Film Update

No More Tears Sister - NIRMALA RAJASINGAM update

POV: Were there any attempts to investigate Rajani's muder?

No More Tears Sister - Nirmala Rajasingam as a university student

Nirmala Rajasingam as a university student

Nirmala Rajasingam: There has never been any attempt to investigate her killing, just as there hasn't been any attempt to investigate the killings of hundreds of other Tamil dissenters. These kinds of targeted assassinations by the LTTE (Liberation Tigers of Tamil Eelam, or Tamil Tigers) have been going on for all these years, but you can't investigate them, because no one will come forward to give evidence, and no central authority has attempted to put these things together. It's not just Rajani's death but so many other peoples' deaths, hundreds of people, that have gone uninvestigated.

POV: By speaking and participating in this film, are you and your family putting yourselves at risk?

Nirmala: When Helene started to make the film, she interviewed a lot of people who knew Rajani, and almost all of them refused to speak on camera. They were frightened to be associated with the film: they were afraid that the Tigers would come after them. Some of these people were Rajani's fellow activists who have since then fled to the West. Even such people refused to appear on camera.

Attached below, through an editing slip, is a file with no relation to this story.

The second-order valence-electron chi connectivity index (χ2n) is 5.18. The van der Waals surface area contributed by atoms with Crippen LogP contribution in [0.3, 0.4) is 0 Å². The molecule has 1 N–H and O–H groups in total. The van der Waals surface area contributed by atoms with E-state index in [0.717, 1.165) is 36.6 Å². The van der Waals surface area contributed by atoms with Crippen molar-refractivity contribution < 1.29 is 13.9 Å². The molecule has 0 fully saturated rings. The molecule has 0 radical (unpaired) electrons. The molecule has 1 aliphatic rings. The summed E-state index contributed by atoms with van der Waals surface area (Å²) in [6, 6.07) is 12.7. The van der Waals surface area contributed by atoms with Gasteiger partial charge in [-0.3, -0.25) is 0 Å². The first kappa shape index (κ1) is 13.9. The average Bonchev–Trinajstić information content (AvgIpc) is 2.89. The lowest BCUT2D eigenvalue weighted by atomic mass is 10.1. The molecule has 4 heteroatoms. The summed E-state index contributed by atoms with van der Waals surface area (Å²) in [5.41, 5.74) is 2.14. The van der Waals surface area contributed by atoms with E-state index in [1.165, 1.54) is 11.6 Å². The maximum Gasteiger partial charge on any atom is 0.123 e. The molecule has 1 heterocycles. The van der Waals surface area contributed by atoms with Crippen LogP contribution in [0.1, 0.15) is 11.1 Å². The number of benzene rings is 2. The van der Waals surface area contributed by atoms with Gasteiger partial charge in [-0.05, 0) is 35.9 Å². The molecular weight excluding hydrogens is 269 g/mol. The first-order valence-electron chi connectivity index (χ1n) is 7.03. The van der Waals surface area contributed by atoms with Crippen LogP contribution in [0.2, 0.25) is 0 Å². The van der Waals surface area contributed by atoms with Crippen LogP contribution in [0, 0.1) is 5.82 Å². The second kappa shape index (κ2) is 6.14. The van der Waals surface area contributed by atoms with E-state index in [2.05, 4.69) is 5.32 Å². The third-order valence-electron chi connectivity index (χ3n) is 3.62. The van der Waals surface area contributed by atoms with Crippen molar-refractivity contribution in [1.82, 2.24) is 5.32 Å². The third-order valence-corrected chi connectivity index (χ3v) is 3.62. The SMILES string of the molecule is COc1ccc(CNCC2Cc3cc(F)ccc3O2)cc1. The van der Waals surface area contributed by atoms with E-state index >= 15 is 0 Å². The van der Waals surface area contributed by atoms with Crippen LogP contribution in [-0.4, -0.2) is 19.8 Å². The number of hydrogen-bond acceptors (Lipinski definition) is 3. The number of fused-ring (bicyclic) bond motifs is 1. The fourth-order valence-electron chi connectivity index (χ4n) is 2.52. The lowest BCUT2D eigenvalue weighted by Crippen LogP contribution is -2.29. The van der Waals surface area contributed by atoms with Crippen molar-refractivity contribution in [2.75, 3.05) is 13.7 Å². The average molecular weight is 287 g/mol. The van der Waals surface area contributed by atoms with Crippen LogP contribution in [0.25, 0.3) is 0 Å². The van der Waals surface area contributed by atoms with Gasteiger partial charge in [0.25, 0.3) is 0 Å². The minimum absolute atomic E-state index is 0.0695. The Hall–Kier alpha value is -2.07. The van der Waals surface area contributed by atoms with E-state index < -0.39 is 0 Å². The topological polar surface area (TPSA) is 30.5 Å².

But yes, of course, my family and I are at risk. As a family, we sat down and thought long and hard about it, and we decided that we had to tell the truth about Rajani's killing. To us, this film was a tribute to Rajani's life. More important, Rajani's story needed to be told because of the continuing murders of Tamil activists and dissenters by the LTTE even during the recent peace process. So we had to take a calculated risk.

POV: What do you remember about the period of your life that was portrayed in the film?

Nirmala: I had fled to the U.K. when Rajani was in the final year of her Ph.D. in the U.K. She, of course, went back to Sri Lanka after she finished her Ph.D., and I stayed in Britain and sought asylum. She continued to come to the U.K. for several years after that during her summer vacations. She had actually been with me in the U.K. two weeks prior to her murder. I remember that I accompanied her to the airport for her flight back to Sri Lanka. She had received letters from the other activists asking her not to come back, saying that they were under surveillance, that one of them was taken for questioning. They said, Why don't you stay in the U.K. for a while? I also begged her to do that, but of course she wouldn't listen. She went back to Sri Lanka.

Two weeks after that I got the news that she was killed. It was a Thursday, I think, and I got the news the following morning. I was completely distraught, of course. I was talking to my family and I wanted to return to Sri Lanka. My parents said, "Absolutely not, you can't come. The situation is unsafe for all of us." They thought I would also be killed, or that something would happen to me. My daughter was nearly three then, and I was pregnant with my son. It was a very difficult time.